If you’re busy jamming on your startup, then you know that even the thought of marketing beforehand is the most daunting thing you don’t want to think about. But, it should be one of the most important items on your prelaunch to-do list.
Building an audience before you even have a product is critical. You’re going to need to tap people to test what you’re building, and it can’t be Aunt Mary and Uncle George. You’re going to have to answer the question every potential investor asks: “How many people are using the product today?” (Tip: Almost no one anymore invests in companies that don’t have customers.)
Companies have proven that you can build an audience with prelaunch marketing. This is how Gmail started, isn’t it?
So what should you be thinking about when you’re in the throes of building a company and a product?
1. Gather all your peeps.
Get your contact list together. Download your contacts from Outlook and Gmail, and anyone you’ve spoken to in the past five years. Get your data into a customer relationship management system like Zoho, Insightly, Salesforce or any of a myriad of great tools out there. Then go through it; merge, purge, and really cultivate your list. Make notes of who might be an “influencer” or who might be a “press contact.” You’ll need those when you launch. Go as far as to input a LinkedIn profile so that you can get a quick view on who someone is.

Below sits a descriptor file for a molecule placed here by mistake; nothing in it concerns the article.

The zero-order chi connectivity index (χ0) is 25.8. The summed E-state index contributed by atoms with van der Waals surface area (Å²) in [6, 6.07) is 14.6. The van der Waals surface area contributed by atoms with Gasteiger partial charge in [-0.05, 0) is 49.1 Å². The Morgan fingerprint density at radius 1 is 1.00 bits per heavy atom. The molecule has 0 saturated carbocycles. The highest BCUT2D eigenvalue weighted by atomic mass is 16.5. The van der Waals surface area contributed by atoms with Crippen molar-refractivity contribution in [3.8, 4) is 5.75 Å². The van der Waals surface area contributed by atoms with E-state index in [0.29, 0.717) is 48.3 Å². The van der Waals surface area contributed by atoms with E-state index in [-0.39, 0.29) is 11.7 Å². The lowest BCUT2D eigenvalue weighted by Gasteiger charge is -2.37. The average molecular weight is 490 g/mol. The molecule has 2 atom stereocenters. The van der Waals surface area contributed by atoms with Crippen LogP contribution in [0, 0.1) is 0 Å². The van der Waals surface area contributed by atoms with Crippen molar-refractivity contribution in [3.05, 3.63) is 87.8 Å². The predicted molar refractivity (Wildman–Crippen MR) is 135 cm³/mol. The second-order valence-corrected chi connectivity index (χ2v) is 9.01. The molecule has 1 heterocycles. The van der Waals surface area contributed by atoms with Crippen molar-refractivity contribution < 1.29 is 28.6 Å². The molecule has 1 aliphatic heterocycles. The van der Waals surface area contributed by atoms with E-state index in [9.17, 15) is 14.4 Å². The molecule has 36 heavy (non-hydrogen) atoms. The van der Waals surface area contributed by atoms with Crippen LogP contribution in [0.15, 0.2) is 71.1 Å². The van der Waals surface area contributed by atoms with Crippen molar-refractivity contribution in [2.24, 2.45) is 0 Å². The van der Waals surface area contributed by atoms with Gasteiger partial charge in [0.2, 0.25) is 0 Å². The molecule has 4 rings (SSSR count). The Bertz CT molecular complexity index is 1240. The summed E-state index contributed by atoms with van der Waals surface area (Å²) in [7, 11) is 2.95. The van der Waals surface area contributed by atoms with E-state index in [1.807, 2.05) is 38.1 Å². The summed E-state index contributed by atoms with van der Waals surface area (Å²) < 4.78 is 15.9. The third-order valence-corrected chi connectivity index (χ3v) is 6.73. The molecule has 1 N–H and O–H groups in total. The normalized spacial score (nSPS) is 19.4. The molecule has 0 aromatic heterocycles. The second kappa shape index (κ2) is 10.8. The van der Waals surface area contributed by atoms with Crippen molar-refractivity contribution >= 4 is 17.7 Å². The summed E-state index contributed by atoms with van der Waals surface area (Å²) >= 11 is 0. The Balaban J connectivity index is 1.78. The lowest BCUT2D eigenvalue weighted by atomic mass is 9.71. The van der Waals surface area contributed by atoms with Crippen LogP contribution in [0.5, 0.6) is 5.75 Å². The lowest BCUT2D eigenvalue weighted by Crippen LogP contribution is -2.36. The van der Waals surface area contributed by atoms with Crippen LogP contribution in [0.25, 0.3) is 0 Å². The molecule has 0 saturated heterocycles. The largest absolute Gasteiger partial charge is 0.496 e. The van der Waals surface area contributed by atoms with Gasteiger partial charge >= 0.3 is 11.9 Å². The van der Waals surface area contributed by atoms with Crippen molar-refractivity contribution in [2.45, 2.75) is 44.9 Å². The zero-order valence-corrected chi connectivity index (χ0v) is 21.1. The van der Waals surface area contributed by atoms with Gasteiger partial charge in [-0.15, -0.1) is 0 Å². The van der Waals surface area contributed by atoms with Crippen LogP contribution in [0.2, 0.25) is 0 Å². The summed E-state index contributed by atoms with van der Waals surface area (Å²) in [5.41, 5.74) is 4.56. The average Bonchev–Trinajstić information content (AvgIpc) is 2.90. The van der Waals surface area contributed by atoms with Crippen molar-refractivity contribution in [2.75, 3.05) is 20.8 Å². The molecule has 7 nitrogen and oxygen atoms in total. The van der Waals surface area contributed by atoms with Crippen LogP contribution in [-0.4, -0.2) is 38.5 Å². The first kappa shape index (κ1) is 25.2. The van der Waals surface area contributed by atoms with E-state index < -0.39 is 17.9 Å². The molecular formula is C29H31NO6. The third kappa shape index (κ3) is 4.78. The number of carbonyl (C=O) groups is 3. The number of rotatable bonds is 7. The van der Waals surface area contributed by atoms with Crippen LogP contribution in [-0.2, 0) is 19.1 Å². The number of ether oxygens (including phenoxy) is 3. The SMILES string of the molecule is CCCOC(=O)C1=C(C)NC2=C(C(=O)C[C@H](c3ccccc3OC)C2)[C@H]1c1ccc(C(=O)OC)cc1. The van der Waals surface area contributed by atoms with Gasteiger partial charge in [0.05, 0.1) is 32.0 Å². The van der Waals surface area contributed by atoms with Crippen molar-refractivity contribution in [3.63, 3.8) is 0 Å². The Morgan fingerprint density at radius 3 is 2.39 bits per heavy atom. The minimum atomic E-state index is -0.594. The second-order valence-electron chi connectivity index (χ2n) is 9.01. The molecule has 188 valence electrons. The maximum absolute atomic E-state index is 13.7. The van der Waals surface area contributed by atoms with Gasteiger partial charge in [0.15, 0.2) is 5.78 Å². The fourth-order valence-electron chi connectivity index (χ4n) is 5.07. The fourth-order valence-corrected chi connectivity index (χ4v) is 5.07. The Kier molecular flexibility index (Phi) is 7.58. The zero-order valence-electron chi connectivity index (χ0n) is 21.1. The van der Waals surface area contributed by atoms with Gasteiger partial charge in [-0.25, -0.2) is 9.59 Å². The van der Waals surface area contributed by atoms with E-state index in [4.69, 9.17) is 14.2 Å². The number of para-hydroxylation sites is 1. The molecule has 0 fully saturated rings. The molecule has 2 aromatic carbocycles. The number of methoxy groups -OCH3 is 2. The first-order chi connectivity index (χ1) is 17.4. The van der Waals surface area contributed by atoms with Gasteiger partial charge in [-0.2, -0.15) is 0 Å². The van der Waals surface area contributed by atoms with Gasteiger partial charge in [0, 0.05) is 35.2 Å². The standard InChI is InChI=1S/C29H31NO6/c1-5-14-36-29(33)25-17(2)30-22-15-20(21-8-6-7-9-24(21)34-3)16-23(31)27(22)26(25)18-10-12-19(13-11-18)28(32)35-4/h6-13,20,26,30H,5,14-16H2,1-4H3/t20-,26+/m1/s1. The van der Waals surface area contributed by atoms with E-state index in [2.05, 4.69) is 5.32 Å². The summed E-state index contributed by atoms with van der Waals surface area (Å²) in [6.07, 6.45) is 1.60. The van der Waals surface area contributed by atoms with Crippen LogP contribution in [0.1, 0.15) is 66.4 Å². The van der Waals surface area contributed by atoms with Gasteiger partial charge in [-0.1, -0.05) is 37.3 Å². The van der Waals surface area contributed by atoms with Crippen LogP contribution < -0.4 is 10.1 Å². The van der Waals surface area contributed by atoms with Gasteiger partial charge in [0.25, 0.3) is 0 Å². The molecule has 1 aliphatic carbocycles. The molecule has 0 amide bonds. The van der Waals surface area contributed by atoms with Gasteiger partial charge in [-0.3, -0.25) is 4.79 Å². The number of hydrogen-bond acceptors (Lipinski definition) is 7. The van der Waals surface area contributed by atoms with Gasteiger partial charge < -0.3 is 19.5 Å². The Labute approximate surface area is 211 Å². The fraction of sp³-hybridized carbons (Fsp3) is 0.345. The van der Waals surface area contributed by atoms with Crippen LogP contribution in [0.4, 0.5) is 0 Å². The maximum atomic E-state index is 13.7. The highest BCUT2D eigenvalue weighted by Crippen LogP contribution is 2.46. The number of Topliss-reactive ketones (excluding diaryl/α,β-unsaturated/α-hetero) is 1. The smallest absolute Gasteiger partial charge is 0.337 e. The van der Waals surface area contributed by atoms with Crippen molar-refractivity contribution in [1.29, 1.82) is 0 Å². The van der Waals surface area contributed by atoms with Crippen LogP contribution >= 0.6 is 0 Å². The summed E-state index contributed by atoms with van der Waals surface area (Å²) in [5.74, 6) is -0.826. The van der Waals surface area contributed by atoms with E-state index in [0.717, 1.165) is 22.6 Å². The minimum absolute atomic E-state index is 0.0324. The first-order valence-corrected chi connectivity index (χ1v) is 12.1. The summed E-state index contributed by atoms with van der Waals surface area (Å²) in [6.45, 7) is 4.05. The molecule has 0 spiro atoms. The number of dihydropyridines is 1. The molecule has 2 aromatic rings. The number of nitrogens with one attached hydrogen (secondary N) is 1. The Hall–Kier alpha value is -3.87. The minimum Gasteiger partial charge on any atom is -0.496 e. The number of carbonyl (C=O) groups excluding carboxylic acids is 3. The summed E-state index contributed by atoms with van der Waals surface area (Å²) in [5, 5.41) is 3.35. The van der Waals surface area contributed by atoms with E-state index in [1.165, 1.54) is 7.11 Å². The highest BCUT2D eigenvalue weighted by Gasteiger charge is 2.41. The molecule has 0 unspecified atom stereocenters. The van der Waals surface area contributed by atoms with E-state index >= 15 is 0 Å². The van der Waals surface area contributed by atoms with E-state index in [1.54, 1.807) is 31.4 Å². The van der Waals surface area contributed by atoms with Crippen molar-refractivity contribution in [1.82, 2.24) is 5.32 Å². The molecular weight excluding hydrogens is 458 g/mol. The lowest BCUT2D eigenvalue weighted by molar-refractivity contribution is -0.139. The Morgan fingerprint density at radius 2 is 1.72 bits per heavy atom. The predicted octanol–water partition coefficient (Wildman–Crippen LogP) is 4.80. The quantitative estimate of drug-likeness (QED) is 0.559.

2. Get a webpage with a sign-up form.
This is going to be a way to capture people who are interested in a behind-the-scenes look at your company. It’s also their ticket to be the first in line to get free access to your product.
Monitor your sign-ups on a daily basis. Set up the webpage so that you get an email every time someone signs up, so you can send the person a follow-up thank-you. Most CRM packages offer free sign-up forms for you to place on your website. Wufoo is also great if you need a quick sign-up form and webpage to host it.
3. Start a blog.
Content is your prelaunch friend. Why? Because you can start to build solid search engine optimization for your keywords. The secret is to offer quality informational content daily.